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August 28, 2016 Weekly Geology Guess

August 28, 2016
Greetings from the Bluff Park   Porch, way up yonder on Shades Mountain (1,109′) in Alabama:

My discussion on Alabama Geology will continue with the Geologic Time Scale or the Geologic Column and the critters that abide within each pigeon holes.

As with most sciences, especially natural sciences, we love to pigeon hole our data.  Most of the pigeon holes have scientific merit and accuracy.  With the Geologic Time Scale we start with the oldest layers and work upward to the youngest layers.

For some of you this will be new, novel, and maybe heretical.

Expedition Earth: Geological time scale
vonian Period

The Devonian Period

The period is named after Devon, a county in southwestern England, where a controversial argument in the 1830s over the age and structure of the rocks found distributed throughout the county was eventually resolved by the defining of the Devonian period in the geological timescale.

Note:  As a geologist we usually do not talk in number of years but in periods, epochs, and eras.

“The Devil is in the Detail”

Not only with each period do we have unique animal and critter assemblages, geography, but also some type of plate tectonics or mountain building is going on.

“The Devonian is a geologic period and system of the Paleozoic Era spanning from the end of the Silurian Period, about 419.2 Mya (million years ago), to the beginning of the Carboniferous Period, about 358.9.

Discussion from Wikipedia.

Climate:    “The Devonian was a relatively warm period, and probably lacked any glaciers..”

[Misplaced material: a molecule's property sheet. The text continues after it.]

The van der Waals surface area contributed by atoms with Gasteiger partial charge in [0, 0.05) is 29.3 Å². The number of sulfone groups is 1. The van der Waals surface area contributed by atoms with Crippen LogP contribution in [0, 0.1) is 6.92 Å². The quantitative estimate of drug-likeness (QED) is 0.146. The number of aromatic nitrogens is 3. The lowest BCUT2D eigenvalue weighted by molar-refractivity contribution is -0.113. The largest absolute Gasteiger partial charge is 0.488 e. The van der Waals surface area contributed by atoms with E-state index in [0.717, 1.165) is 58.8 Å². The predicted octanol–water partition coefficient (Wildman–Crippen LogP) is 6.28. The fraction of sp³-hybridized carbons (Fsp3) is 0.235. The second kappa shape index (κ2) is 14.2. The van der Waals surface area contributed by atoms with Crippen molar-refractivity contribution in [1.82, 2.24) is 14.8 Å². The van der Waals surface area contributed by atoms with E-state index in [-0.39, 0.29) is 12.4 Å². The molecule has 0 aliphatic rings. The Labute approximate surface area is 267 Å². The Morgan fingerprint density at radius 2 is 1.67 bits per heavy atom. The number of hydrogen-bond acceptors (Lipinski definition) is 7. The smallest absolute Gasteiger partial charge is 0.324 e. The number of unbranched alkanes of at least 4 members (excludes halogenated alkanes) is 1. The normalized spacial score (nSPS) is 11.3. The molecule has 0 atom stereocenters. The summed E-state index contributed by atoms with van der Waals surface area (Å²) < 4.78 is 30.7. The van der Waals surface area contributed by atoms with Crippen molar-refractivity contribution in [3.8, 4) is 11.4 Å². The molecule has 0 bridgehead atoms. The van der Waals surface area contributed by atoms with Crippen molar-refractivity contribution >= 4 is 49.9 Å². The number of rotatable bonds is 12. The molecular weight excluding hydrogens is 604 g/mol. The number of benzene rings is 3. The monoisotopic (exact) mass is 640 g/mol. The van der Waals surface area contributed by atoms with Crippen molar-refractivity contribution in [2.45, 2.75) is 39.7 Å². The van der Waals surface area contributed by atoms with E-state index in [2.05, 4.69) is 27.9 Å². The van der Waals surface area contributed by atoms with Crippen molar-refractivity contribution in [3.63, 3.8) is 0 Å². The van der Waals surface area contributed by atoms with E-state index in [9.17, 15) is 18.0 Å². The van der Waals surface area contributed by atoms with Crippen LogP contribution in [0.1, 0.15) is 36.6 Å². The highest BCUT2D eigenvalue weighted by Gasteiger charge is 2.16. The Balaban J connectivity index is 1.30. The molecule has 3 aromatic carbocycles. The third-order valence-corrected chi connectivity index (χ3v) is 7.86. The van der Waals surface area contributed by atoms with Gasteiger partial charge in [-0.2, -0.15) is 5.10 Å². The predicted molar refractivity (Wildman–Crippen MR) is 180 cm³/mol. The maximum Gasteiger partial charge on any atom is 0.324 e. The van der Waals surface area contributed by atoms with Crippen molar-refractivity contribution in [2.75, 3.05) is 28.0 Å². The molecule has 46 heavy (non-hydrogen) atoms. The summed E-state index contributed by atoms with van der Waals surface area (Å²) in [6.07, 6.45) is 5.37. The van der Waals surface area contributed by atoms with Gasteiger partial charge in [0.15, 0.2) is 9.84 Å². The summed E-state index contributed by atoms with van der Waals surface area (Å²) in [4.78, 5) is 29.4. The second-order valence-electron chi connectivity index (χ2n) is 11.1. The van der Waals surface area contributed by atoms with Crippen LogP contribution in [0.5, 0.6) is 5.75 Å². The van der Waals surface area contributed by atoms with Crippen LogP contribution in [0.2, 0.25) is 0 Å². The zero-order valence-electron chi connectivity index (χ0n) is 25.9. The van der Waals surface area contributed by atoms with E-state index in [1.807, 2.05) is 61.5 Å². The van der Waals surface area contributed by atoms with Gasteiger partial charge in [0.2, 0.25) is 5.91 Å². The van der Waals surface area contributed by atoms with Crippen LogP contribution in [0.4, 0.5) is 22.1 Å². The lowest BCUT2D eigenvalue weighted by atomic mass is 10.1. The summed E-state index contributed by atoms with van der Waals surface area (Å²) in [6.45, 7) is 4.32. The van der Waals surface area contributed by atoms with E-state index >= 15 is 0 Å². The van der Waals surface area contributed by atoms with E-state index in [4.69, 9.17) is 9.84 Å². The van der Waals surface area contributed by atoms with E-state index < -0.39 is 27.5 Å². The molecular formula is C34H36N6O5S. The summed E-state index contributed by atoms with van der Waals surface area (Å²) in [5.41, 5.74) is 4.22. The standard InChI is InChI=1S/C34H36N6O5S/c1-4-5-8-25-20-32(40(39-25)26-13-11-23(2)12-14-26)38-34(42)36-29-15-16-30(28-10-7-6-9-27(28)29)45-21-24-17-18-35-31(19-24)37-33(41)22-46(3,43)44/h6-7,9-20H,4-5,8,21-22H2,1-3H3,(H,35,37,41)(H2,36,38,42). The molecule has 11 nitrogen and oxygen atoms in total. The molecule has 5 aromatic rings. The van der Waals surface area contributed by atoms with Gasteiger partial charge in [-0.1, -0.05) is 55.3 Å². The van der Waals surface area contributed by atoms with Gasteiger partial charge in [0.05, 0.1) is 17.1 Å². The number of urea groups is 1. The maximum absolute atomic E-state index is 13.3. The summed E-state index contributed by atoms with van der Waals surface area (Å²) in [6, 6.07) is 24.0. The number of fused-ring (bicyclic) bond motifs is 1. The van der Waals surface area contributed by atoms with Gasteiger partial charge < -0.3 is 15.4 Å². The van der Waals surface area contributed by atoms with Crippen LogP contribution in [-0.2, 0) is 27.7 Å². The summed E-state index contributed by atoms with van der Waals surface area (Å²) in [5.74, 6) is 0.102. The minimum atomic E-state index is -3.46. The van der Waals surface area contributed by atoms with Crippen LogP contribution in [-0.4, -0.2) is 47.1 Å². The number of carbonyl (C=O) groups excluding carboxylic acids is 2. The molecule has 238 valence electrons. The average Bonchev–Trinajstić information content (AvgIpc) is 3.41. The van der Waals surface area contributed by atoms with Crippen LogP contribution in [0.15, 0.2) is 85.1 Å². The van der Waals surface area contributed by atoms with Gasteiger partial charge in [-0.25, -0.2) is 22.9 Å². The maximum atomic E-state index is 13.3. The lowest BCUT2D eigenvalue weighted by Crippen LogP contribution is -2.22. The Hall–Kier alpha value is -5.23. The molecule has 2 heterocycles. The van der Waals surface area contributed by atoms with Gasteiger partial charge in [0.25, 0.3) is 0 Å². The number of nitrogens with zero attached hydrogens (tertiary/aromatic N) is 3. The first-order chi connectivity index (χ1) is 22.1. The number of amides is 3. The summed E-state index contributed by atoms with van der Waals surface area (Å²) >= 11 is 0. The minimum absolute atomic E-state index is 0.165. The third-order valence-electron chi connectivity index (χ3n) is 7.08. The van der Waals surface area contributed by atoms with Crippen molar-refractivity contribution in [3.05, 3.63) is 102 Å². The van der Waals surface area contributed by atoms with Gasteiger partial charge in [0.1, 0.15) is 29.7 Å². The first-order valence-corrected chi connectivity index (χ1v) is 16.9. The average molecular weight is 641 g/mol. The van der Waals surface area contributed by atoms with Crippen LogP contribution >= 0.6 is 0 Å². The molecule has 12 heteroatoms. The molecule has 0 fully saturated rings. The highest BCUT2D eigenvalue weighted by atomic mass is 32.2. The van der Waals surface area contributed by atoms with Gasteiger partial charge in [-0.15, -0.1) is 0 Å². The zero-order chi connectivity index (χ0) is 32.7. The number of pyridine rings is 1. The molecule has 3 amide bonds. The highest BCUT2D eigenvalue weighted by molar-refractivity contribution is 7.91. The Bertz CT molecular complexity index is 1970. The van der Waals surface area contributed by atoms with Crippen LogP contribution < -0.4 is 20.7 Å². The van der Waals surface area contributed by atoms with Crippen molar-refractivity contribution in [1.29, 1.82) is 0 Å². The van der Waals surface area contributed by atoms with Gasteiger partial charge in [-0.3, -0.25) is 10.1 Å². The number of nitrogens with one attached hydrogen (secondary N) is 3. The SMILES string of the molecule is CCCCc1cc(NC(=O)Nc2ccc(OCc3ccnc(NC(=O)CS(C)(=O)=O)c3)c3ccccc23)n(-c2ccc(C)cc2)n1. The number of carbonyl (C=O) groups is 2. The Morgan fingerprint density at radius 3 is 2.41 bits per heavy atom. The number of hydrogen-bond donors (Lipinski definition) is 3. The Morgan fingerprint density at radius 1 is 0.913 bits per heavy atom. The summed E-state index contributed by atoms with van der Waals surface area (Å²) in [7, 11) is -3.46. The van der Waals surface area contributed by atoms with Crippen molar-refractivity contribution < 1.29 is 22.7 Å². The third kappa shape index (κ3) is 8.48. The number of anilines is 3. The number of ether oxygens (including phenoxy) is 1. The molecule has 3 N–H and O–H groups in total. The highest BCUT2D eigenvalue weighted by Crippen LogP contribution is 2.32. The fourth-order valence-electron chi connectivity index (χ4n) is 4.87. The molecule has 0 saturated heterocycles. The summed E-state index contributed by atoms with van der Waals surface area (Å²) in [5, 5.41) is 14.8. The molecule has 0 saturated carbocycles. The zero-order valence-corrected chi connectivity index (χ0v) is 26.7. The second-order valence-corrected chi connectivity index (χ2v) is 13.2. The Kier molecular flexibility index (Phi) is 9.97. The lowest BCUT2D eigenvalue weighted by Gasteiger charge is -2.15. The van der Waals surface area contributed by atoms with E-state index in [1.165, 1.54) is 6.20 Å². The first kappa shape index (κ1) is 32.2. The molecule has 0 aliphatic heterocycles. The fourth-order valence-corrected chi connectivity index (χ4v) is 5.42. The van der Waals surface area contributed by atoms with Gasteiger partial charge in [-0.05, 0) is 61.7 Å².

Paleogeography:    “The Devonian period was a time of great tectonic activity, as Euramerica and Gondwana drew closer together.”  The North American continent was a lively place during the Devonian.  R

    Tectonics:    “In addition to global patterns of change, many important regional activities also occurred. The continents of North America and Europe collided, resulting in massive granite intrusions and the raising of the Appalachian Mountains of eastern North America. Vigorous erosion of these newly uplifted mountains yielded great volumes of sediment, which were deposited in vast lowlands and shallow seas nearby.”  berkley.edu

Marine Critters:     bryozoa, brachiopods, hederelloids, microconchidscorals,  “First Sharks”, placoderms, first ammonite mollusks, Trilobites, terrestrial arthropods, Free-sporing vascular plants began to spread across dry land, forming extensive forests.

>    As some of you will notice, as we go up the geologic column the more complex and numerous life becomes.

>    The Devonian Period, Age of Fishes.

http://www.fossils-facts-and-finds.com/devonian_period.html

Most of the attached images are of Devonian Placoderms and Sharks. Most shark parts are made up of cartilage.  The bony Placoderm heads fossilized more frequently.  R

Alabama Devonian Paleontology and Geology:    “The Devonian is not well represented in Alabama rocks, as at least some of the state was above sea level and subject to erosion. However, a stretch of Devonian rocks called the Frog Mountain Sandstone occurs in eastern Alabama. Formed nearshore in a marine environment, these rocks are reported to contain the first fragmentary traces of land plants in Alabama. Dark-colored marine rocks in northern Alabama (known as the Chattanooga Shale) show that the sea covering most of the state in the Late Devonian contained large areas of deeper, oxygen-poor water. Few organisms could tolerate these conditions. Fossils from these rocks are limited primarily to plant fragments and the remains of animals that swam above the deep, oxygen-starved waters.”  The Paleontology Portal